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Infinite Jest: A Novel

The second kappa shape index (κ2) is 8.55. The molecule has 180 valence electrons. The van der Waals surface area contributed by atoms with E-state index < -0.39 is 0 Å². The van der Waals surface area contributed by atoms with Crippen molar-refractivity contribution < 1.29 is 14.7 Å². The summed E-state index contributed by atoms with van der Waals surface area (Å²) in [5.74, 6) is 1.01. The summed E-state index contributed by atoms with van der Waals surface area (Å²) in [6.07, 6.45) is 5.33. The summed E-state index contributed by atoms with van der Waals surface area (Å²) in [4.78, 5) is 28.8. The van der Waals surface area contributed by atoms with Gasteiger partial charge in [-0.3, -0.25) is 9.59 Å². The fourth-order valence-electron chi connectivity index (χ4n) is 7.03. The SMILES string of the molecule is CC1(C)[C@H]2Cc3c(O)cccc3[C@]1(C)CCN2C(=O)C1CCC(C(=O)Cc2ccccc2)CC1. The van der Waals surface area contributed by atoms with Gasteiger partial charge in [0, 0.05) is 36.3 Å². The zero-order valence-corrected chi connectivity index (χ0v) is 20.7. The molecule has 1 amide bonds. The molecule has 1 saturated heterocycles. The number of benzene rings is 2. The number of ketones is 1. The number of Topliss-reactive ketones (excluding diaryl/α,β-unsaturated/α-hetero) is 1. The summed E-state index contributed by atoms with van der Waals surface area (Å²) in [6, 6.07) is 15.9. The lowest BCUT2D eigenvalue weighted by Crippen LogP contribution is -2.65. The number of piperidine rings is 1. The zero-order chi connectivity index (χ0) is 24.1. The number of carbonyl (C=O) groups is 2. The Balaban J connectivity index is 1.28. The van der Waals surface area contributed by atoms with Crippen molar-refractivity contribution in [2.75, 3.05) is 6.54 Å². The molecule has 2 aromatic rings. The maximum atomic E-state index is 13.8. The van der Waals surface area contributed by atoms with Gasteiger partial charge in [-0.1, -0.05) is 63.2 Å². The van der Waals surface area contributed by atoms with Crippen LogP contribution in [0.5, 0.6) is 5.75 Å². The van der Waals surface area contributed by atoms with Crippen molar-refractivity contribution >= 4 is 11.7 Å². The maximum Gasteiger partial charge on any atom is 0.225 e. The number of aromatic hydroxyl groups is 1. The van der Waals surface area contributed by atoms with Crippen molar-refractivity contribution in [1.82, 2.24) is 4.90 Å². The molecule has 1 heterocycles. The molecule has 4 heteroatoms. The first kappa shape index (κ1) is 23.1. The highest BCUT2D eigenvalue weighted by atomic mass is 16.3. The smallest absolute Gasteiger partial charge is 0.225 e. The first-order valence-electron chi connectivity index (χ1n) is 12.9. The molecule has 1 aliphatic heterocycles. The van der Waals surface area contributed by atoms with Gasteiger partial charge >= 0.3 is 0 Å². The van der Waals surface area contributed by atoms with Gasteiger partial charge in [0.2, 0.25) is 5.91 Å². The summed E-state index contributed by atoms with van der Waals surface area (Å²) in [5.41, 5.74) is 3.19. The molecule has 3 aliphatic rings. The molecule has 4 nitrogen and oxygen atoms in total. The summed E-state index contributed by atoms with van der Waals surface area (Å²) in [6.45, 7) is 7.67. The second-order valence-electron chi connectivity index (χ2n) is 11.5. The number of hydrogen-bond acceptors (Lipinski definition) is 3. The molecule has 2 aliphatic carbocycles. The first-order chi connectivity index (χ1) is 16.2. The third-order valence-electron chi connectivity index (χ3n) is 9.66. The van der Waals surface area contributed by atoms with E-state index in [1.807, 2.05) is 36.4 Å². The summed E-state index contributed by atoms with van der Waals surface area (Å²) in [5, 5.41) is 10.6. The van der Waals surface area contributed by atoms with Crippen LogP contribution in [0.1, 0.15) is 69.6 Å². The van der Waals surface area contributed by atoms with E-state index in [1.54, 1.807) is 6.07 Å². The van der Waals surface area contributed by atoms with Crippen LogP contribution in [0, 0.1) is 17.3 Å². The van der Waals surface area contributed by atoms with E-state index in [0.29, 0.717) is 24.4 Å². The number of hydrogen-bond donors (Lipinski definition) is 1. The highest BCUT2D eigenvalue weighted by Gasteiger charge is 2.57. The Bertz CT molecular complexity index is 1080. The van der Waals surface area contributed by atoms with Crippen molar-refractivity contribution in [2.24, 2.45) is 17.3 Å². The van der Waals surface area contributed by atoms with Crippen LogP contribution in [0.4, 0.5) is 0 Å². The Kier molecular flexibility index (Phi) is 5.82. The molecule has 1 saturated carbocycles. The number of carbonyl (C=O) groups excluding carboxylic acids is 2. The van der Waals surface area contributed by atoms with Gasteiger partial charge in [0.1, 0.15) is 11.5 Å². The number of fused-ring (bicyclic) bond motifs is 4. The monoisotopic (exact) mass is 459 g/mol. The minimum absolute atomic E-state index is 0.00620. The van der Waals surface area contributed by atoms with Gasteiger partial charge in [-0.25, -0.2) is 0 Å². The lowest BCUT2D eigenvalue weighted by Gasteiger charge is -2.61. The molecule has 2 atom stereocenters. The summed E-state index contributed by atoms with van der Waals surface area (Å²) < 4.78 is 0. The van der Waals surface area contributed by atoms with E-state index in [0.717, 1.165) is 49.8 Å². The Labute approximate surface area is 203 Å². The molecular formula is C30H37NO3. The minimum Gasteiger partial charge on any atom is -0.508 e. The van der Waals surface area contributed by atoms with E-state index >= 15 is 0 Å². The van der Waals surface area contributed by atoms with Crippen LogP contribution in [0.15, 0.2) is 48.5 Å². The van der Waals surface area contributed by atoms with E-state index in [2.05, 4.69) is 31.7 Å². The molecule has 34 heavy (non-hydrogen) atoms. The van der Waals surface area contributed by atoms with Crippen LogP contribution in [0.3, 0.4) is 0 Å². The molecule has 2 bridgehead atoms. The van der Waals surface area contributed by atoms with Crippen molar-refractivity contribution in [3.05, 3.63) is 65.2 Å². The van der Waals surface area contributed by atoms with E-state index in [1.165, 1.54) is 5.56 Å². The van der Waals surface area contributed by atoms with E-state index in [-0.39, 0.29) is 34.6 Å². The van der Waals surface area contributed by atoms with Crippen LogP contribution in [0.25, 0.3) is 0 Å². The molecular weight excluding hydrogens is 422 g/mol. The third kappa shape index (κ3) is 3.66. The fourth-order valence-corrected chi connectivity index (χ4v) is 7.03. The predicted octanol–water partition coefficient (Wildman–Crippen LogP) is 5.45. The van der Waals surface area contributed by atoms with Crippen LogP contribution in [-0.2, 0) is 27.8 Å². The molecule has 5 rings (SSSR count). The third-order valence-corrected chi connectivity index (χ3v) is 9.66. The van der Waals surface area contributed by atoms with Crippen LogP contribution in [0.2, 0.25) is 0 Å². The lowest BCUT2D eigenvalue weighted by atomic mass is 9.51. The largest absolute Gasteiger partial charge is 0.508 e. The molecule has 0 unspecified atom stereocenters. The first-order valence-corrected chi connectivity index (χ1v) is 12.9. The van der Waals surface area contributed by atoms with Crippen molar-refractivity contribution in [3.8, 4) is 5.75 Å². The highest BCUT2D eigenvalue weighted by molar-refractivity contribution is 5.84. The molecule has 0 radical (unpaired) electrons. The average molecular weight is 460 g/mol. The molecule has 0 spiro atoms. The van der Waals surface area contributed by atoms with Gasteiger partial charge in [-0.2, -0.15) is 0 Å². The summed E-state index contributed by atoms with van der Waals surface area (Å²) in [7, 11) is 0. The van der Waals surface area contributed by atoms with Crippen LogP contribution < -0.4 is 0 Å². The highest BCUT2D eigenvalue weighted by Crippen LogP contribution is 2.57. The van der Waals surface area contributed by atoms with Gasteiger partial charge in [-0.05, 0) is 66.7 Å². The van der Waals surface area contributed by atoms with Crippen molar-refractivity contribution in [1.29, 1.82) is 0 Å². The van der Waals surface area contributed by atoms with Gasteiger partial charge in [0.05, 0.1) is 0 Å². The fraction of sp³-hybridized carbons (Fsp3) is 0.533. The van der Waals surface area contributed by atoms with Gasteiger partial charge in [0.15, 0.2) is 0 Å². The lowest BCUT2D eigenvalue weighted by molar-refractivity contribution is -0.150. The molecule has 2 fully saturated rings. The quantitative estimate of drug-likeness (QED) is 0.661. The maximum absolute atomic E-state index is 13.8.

Infinite Jest - David Foster Wallace Stick with it!The ecstatic reviews of Infinite Jest on this site are not overblown. It’s as good as everybody says. There are so many enjoyable characters and quirky storylines, I couldn’t put the book down for the last three hundred pages. That said, I should warn prospective readers that it is a slow start. David Foster Wallace (DFW) dives in, and doesn’t initially tell you how everything is interrelated. Discovering those relationships is one of the many pleasures of this novel. The basicsThe story occurs in the near future (1), shortly after the US-Canadian border has been altered, and the North American nations have politically merged. Technology is mostly the same as we know it except popular media has moved beyond the DVD format to something called “cartridges“. Wallace introduces you to the following story threads, which he gradually weaves together:-the Incandenza family (2) and the tennis academy they founded-a group of drug addicts, struggling towards recovery in a half-way house-a mellow-voiced late-night female radio announcer, and -a sleeper cell of wheelchair-bound Québécoise separatists operating outside of Tucson, AZThemesI loved the part about the tennis academy. Wallace has a fondness for super-specialized niches of society, and he delves into all sorts of technical tangents in his plentiful endnotes. In this regard, as other reviewers have noted, IJ is a lot like Gravity’s Rainbow. The tennis players are intensively specialized on their game, and the narration goes into lengthy digressions about tennis strategy and training regimens. Likewise the drug addicts possess extensive specialized knowledge about how to obtain, prepare, and administer their substances of choice. DFW goes into considerable detail describing the techniques, paraphernalia, and chemistry of street drugs. Later, he explores the subculture of drug rehabilitation groups in the same manner. Apparently, Alcoholics Anonymous and its sister organizations are rife with their own jargon, inside jokes, and self-referential philosophies. The voluminous cataloging of these had me wondering what research or life experiences Wallace drew from to write this. Each of these little specialized worlds, turned more inward than out, spin on their own axies- not quite independent but not entirely moored to metropolitan Boston, where "mainstream" citizens go about their business(3), ignorant of the drug, assassin, and tennis worlds. When Boston is mentioned at all, it serves as a reminder that the IJ characters are all outliers from the norm. Infinite Jest is more or less obsessive (and I don’t say that in a negative way) in its perpetual examination and reexamination of ideas about belonging vs. not belonging, of isolation vs. congregation, of membership vs. exclusion: ✓applicants to the tennis academy and the half-way house both worry about getting into those institutions✓current students and residents worry about staying in✓the wives of the Saudi diplomats are their own little social island, with its own unique rules of engagement✓the many cliques of ETA represent a careful balance of personalities, socioeconomic standing, and (importantly) tennis ranking✓the "Mad Stork" is not accepted by other film makers as "one of them", until he becomes commercially successful, at which point he does not wish to be accepted, as his whole identity depends on being a "maverick" from the Hollywood establishment✓Alcoholics Anonymous divides addicts into those on the "inside" (i.e. the recovering, in the ranks of A.A.) and those on "The Outside" (i.e. those hopelessly trying to make their way in the world, without A.A.)✓the Québécoise are an unwilling subset of Canada, who wish to break off and declare their own identity✓ETA's directors worry that if its students pop positive for drugs, it will threaten the academy's membership in the ONANTA league✓the various ethnic neighborhoods in Cambridge are culturally distinct, and socially isolated from one another✓young rural Canadians form bonds and gain social recognition by playing chicken with oncoming trains✓America has coerced an unwilling Canada and Mexico into joining an "Organization of North American Nations"etc, etc, etc What I got out of this is that while a few broad (4) commonalities unite all people (e.g. most of us are not cannibals), it is the ways we differ from the “core” which is the basis of our identities. In a world of choices, there are plenty of differences for us to construct identities on.Humanity comprises a million, maybe a billion, of these scattered, occasionally overlapping mini-worlds. By another name, that’s tribalism. Divisions and alliances predicated on our differences have always existed. One of the great challenges of our splintered existence is that the modern face of tribalism isn’t much defined by geography or heredity.(5) It is much more based on interests, behaviors and socioeconomic standing. It doesn’t just come down to what village you were born into anymore. To an unprecedented extent, these days we choose our social circles. (I am a member of the Hipster Booknerd tribe) That’s great, but choosing wisely is important, and requires reflection and insight that not everyone possesses. As any nervous parent knows, falling in with the “wrong crowd” can fuck up your life, or even end it, as nearly happened to Joelle van Dyne, whose choice of boyfriend got her a disfigured face and a near-death experience with cocaine. Or take the Mad Stork, James Incandenza, whose unresolved hostility towards his father caused him marry an unfaithful wife who fucked up their children, indirectly leading him to create a weapon of mass destruction, before ultimately taking his own life.(6,7) It seems the freedom and opportunity we have to define ourselves may also cloud our ability to really know ourselves and our needs. That in turn confounds our ability to forge healthy interpersonal connections. As a result, many of us live remote from the rest of society, at the distal tips of our own personal peninsulas. In the post-modern world, no man is an island, but no man is quite completely connected either. More people are walking on the Earth right now than in any other time in history, yet isolation and disconnectivity are pandemic. DFW plays this fugue over and over again, examining every scale of society, like one of those fractals which looks the same no matter how far in our out you zoom: (8)Personal- The Incandenza family, while so successful in so many ways, are hopelessly fractionated. The Mad Stork, aloof and distant, haunted by memories of his father, suffers misunderstood and eventually takes his own life. Avril wears a mask of respectability which her own sons never question, but which hides a catalogue of sexual secrets, which may possibly include several cringeworthy flavors of incest. Orin is a pathological liar, and another closet sexual deviant; and Hal is gradually separating himself from the family with his secretive drug use. These people are loosely cohesive at best, and are drifting apart as the story progresses. The only well-grounded one among them is outwardly deformed and inwardly beautiful Mario, who is the most lovable literary character I've encountered in recent memory.Local- The Enfield Tennis Academy (ETA) is nearly a self-contained world. Ennet House addicts traverse an entire social world each morning when they climb the hill to work the ETA kitchens. When Orin leaves ETA for Boston University, only ten miles away, he finds a place so different, he redefines his entire person, shedding seventeen years of intensive tennis grooming to become a football player. Across the Charles River, a Portuguese neighborhood harbors hostile Canadians and a street gang of kids with no communal ties to the likes of Hal Incandenza. These micro-cultures cohabitate in a small geographic area, yet exist completely independent of one other. Conventional ideas of a “community” (Boston) as a local area with shared values and standards is practically nonexistent here. Global- Relations between the United States and Canada in DFW’s world are much tenser and more adversarial than our America in 2010. Wallace’s America simultaneously put a five-hundred mile long chemical waste dump along the Canadian border, while forcing them into a political alliance called the Organization of North American Nations -”ONAN“. (9) The countries celebrate “interdependence day”, but each harbors a simmering hostility towards the other. Wait, there’s more?So far, Infinite Jest has explored the nature of happiness, and why it eludes so many of us, while developing interesting characters and telling an engaging story. That already places it in the running to be considered great literature. What really knocked my socks off, though, is where it went from there. If each of us enjoys unprecedented freedom to define ourselves and choose our social circles, and if our happiness is contingent on forging meaningful interpersonal bonds in a healthy community, then what’s standing between us and happiness? Why aren’t we the happiest society ever? The answer, if I interpret DFW correctly, lies in the very abundance of choice and information that makes us so free to begin with. There are too many distractions to navigate around. This is the book’s other big theme: entertainment, and its extreme manifestation: escapism. The elder Incandenza was an avante guarde director with both comical and disturbing approaches to filmmaking. Wallace goes into a lot of detail describing some of Himself‘s films, and while some of it seems diversionary and senseless, it eventually gets to feeling kind of desperate, which I think was the desired effect. Infinite Jest is not so much about how we entertain ourselves as it is how we destroy ourselves with entertainment. I haven’t read Amusing Ourselves to Death, but I suspect that book is along the lines of IJ. Escapism and a preoccupation with trivialities distract us from true happiness. (10) It’s easy to see how recreational drug use ties into this theme. Likewise for James Incandenza’s deadly-addictive movie, “Infinite Jest” (V or VI), which serves as the title for the book. The deadly “samizdat” is so captivating that a single view leaves its victims willing to sever their own digits for a chance to see the cartage just one more time. Less clear-cut is the role that tennis plays for the kids at ETA. On one hand, for most students there, the game started off as entertainment. Some kids still love playing it, but the endless wheel of drills and competitions will change that. Just like the street drugs which ensnared Don Gately, tennis will morph for them from being a diversion to become their master. The true purpose of ETA is not to develop a love of the game, but to turn out the next generation of professional sports entertainers. Top-ranked players like John “No Relation” Wayne have been isolated, not enriched, by the game; his friends and colleagues have become competitive obstacles in his path to glory. Meanwhile, Hal Incandenza continues to abuse the ripped tendon in his left ankle because he believes he has a shot at the pro tour. It is a wicked and ingenious tidbit of humor that ETA students amuse themselves with the game “Eschaton”, where tennis serves as a metaphor for global thermonuclear war. Why shouldn’t they see tennis as a menacing and destructive force? Even the Québécoise separatists engage the theme of entertainment-as-a-weapon, when their government conducts experiments on the brain’s pleasure center. They reduce human subjects to the state of rats -you know the ones- who keep pressing a stimulating button, to the exclusion of all other needs, until they ultimately die of dehydration. If this all seems very heavy handed… well, it is. But Infinite Jest was also great fun to read. It entertained (!) me in so many ways that I don’t have the time or room to write about here. (12) I’ve barely mentioned Mario Incandenza, who I’d love to read an entire separate book about. Or Joelle van Dyne, and her fucked up family. Or the residents of Ennet House, and what becomes of them. I’d love to read yet another book about ONAN, and the history of DFW’s imagined future in the era of subsidized time. You could say this book is overwritten (13), but I’d rather compare the experience of reading it to wandering through a museum, or a bookstore, where new and diverse curiosities lay almost anywhere my eyes wander. And like a good museum, I left Infinite Jest wanting more, and looking forward to a future return.============================================ENDNOTES(1) Exactly when is a subject of some debate, as the advent of subsidized time tends to confuse things! That is one of the odd, imaginative curveballs DFW throws us early on, and I have to admit I didn’t know what he was talking about at first! (Reference)(2) The dynamics of this family could alone fill a novel. On one hand, they reminded me of the Glass family of Franny and Zooey, because they were such high-functioning individuals. On the other hand, their foibles and scandals were more reminiscent of the 1970’s sitcom “Soap“.(3) Of course, the idea of a “mainstream” core of society is largely illusory, and I’m sure DFW is making that point on some level. (4) Perhaps too broad to be meaningful? Was that the point?(5) No wonder it is so easy to feel alone in a crowd. Most of us depend for survival more on colleagues sprinkled across the globe than on our next door neighbors. That’s great, but the downside is that you may frequently find yourself without the companionship or support of your fellow tribesmen around you. Another modern tripup of tribalism is that loyalties are more tenuous than they used to be. A tribe used to be a social affiliation founded on survival needs, and as such, were infused with a powerful immediacy which is lacking in the post-industrial world. Most work and play in 2010 feel only indirectly or artificially connected to fulfilling our basic survival needs. Sure, work in a cubicle gets you the money you need to buy food, but cubicle work lacks the direct and visceral connection to survival that hunting and farming had. I’m sorry to say it, but that makes a difference. Business partners who hang out at the country club are just never going to experience the same bond that a clan of Neanderthals felt for one another when they worked as a team to bring down a mastodon to feed their village.(6) The many ways parents and children can fuck each other up is another ongoing theme in this tome.(7) On the other hand, some characters manage to know themselves and make healthy social choices accordingly. My favorite of these are the “crocodile” old-timers at the Allston/Brighton Alcoholics Anonymous, who have overcome their addictions by investing themselves in the fellowship of mutual support at the nightly meetings. (8) (Reference)(9) Map(10) I’m typing this alone on GoodReads at 1 am, as my wife, exhausted, has given up on an evening together with me and gone to bed, so you tell me who deserves the lecture I'm dishing out here.(11) Operant Conditioning reference(12) The story is set in Boston, with one story line playing out in Tucson, AZ. I’ve lived in both of those towns, and it tickled a nostalgic nerve of mine to read about old stomping grounds. (13) To give you an idea of its complexity, take a look at this character map! (link courtesy of brian)